Not all vacations include relaxation, sleeping in every day and laying on the beach. In fact, most of the “vacations” I go on involved running myself somewhat ragged trying to get from place to place on a tight time frame, over-indulging in foods I typically wouldn’t eat at home, and waking up to an early alarm every morning. When I return home, I always need to recover and detox from my vacation.
No matter where we go, or for how long, we always break from our usual routine and find ourselves sliding into slightly less healthy habits than usual. Being on the road requires us to eat out for almost every meal, and sometimes the menu is especially tempting. We tend to get to bed late and wake up early, constantly increasing the sleep deficit.
We spend hours – sometimes as much as 16 hours straight – on an airplane, where the air is dry and riddled with germs. By the time we get home, we’re run down, groggy, jetlagged, and bloated – not to mention a few pounds heavier. But what is there to do about all of this?
Let me assure you, there are a few sure-fire ways to recover and detox after your vacation that will get you back to normal and ready to tackle work again before you know it. Here are my top five ways of detoxing after a vacation.
1. Pre-arrange a ride from the airport
When you get off the airplane after sitting like a LEGO man for 12 hours, you aren’t going to want to have to take public transportation home. This is the biggest lesson we learned from traveling frequently. When we’re finally out of the airport, all we want to be is home – as quickly and hassle-free as possible.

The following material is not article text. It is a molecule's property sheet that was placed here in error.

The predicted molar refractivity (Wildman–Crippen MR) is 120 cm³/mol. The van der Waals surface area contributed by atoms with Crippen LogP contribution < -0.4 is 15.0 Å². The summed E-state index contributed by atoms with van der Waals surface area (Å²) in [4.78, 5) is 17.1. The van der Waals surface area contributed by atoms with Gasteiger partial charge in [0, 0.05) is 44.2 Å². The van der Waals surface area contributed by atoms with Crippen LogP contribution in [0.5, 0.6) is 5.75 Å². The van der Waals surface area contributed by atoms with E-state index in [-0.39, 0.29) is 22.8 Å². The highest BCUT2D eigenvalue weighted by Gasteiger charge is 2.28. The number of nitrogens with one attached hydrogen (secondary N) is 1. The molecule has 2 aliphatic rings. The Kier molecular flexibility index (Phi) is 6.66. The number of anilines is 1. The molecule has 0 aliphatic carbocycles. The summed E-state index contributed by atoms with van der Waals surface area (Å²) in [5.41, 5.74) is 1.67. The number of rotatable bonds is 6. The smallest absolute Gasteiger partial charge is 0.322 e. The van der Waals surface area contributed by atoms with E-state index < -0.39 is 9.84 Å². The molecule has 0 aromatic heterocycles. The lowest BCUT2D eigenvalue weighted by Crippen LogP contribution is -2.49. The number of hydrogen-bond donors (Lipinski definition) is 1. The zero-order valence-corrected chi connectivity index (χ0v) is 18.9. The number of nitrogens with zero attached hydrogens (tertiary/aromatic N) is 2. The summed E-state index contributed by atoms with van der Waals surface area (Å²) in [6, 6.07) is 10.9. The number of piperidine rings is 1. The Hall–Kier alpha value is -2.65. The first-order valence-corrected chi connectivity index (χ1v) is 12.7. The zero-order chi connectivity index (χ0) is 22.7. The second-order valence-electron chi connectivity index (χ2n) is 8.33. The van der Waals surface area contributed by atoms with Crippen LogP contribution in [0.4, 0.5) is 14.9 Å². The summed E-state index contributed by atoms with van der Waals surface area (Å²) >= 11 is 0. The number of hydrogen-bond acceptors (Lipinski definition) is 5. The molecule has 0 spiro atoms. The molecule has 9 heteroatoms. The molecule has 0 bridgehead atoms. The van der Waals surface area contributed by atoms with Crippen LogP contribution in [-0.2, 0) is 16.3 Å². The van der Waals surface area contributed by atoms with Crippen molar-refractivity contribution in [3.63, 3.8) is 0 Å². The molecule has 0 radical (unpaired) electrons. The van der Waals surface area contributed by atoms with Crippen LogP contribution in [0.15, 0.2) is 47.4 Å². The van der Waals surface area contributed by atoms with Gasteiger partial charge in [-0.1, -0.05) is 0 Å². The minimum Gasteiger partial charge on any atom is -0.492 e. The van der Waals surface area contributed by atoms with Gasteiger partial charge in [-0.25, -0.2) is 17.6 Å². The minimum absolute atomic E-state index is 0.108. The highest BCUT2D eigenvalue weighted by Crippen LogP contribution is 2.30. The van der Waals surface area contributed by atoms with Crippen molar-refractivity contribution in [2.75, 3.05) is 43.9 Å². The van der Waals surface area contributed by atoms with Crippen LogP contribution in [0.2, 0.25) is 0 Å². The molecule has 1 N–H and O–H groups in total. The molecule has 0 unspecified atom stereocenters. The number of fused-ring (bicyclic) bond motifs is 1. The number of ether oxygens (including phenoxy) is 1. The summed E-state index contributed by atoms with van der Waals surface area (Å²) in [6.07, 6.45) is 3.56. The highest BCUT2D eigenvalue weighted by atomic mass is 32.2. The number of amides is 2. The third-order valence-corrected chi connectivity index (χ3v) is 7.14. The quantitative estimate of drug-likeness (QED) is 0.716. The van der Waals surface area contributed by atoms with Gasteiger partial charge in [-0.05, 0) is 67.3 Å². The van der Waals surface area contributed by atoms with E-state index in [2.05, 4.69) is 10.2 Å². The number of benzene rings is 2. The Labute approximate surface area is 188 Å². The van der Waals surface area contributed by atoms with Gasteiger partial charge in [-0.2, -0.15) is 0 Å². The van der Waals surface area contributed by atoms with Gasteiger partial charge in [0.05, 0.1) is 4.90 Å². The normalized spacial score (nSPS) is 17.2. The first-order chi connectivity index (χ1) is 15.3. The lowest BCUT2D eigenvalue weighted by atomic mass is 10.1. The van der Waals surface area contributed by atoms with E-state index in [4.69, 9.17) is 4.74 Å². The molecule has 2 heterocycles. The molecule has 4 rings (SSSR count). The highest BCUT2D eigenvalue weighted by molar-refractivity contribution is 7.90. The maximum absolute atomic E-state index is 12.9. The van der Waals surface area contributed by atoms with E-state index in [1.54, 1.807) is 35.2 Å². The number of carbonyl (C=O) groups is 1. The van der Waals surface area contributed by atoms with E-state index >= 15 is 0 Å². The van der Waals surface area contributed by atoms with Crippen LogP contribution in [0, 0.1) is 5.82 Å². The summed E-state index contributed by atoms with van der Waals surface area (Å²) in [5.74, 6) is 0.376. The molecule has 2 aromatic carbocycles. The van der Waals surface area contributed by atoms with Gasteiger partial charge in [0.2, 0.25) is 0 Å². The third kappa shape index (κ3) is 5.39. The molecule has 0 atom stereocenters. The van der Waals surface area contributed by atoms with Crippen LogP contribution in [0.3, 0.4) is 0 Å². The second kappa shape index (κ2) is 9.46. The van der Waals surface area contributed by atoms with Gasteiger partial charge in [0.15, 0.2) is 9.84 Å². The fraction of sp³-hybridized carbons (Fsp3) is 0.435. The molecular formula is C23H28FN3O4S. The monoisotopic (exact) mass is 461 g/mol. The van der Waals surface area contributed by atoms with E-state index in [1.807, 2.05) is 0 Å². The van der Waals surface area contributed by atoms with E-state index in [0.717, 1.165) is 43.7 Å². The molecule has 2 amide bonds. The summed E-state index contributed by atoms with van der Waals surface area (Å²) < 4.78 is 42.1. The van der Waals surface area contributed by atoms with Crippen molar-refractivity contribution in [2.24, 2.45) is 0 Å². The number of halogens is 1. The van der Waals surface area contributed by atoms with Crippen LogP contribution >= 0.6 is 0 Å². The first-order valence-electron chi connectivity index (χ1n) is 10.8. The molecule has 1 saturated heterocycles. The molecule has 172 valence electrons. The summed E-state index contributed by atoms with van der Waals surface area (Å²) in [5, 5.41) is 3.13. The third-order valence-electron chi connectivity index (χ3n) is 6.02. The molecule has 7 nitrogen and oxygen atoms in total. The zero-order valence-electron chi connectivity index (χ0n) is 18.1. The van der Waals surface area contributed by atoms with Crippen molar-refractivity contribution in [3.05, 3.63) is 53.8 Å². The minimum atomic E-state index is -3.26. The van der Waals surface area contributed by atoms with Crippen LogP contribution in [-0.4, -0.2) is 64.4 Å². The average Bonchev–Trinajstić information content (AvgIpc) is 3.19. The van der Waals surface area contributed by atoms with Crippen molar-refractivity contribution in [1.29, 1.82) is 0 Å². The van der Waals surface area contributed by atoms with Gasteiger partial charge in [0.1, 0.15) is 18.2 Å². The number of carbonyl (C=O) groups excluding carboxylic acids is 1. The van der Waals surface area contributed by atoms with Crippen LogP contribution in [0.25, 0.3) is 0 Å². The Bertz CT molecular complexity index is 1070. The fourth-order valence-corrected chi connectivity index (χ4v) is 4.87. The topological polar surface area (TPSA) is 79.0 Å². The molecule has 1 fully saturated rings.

On our last trip, we pre-arranged a ride with Blacklane Limousines, after they suggested we try their service. I was so glad we did, too, because our flight was delayed by an hour, messing up our options for getting home, but the trusty Blacklane driver was there waiting for us at the airport like nothing ever happened.
Blacklane operates in 180 cities worldwide. If you’re in or near a big city, you can set up a ride easily on their website or on their app. It’s super easy and competitively priced. The cars are not necessarily limousines, but are very nice rides with professional drivers.